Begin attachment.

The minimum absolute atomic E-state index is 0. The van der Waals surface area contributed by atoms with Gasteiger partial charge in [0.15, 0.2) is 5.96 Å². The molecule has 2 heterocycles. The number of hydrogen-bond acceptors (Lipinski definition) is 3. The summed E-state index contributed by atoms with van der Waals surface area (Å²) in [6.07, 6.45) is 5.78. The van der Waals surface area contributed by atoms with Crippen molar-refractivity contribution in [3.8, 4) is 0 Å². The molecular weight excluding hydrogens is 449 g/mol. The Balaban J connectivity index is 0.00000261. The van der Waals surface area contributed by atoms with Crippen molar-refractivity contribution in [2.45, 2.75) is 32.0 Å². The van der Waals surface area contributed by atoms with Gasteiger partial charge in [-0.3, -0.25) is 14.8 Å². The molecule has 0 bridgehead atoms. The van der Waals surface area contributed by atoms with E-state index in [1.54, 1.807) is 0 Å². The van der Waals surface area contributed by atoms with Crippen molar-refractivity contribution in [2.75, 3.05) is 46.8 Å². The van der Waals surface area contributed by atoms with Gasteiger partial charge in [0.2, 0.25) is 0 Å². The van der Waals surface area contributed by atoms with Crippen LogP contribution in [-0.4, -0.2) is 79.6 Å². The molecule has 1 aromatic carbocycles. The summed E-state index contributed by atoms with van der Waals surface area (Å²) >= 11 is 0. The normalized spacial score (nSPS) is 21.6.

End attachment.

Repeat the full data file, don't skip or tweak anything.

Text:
The minimum absolute atomic E-state index is 0. The van der Waals surface area contributed by atoms with Gasteiger partial charge in [0.15, 0.2) is 5.96 Å². The molecule has 2 heterocycles. The number of hydrogen-bond acceptors (Lipinski definition) is 3. The summed E-state index contributed by atoms with van der Waals surface area (Å²) in [6.07, 6.45) is 5.78. The van der Waals surface area contributed by atoms with Crippen molar-refractivity contribution in [3.8, 4) is 0 Å². The molecular weight excluding hydrogens is 449 g/mol. The Balaban J connectivity index is 0.00000261. The van der Waals surface area contributed by atoms with Crippen molar-refractivity contribution in [2.45, 2.75) is 32.0 Å². The van der Waals surface area contributed by atoms with Gasteiger partial charge in [-0.3, -0.25) is 14.8 Å². The molecule has 0 bridgehead atoms. The van der Waals surface area contributed by atoms with E-state index in [1.54, 1.807) is 0 Å². The van der Waals surface area contributed by atoms with Crippen molar-refractivity contribution in [2.75, 3.05) is 46.8 Å². The van der Waals surface area contributed by atoms with Gasteiger partial charge in [0.2, 0.25) is 0 Å². The van der Waals surface area contributed by atoms with Crippen LogP contribution in [-0.4, -0.2) is 79.6 Å². The molecule has 1 aromatic carbocycles. The summed E-state index contributed by atoms with van der Waals surface area (Å²) >= 11 is 0. The normalized spacial score (nSPS) is 21.6.